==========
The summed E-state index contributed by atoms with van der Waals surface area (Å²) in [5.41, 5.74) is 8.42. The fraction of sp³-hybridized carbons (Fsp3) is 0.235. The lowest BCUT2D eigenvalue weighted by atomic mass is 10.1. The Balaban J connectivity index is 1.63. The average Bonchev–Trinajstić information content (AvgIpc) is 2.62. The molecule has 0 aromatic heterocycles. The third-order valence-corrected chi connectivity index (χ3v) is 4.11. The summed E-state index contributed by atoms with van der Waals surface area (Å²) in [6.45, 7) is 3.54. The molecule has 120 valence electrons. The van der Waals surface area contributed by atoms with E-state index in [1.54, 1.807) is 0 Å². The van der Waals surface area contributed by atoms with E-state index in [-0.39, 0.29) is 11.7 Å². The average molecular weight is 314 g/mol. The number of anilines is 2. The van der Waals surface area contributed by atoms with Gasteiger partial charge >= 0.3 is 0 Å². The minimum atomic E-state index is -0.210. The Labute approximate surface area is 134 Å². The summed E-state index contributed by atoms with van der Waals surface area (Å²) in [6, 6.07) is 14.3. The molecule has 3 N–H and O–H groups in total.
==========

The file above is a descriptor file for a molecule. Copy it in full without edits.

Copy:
The summed E-state index contributed by atoms with van der Waals surface area (Å²) in [5.41, 5.74) is 8.42. The fraction of sp³-hybridized carbons (Fsp3) is 0.235. The lowest BCUT2D eigenvalue weighted by atomic mass is 10.1. The Balaban J connectivity index is 1.63. The average Bonchev–Trinajstić information content (AvgIpc) is 2.62. The molecule has 0 aromatic heterocycles. The third-order valence-corrected chi connectivity index (χ3v) is 4.11. The summed E-state index contributed by atoms with van der Waals surface area (Å²) in [6.45, 7) is 3.54. The molecule has 120 valence electrons. The van der Waals surface area contributed by atoms with E-state index in [1.54, 1.807) is 0 Å². The van der Waals surface area contributed by atoms with E-state index in [-0.39, 0.29) is 11.7 Å². The average molecular weight is 314 g/mol. The number of anilines is 2. The van der Waals surface area contributed by atoms with Gasteiger partial charge >= 0.3 is 0 Å². The minimum atomic E-state index is -0.210. The Labute approximate surface area is 134 Å². The summed E-state index contributed by atoms with van der Waals surface area (Å²) in [6, 6.07) is 14.3. The molecule has 3 N–H and O–H groups in total.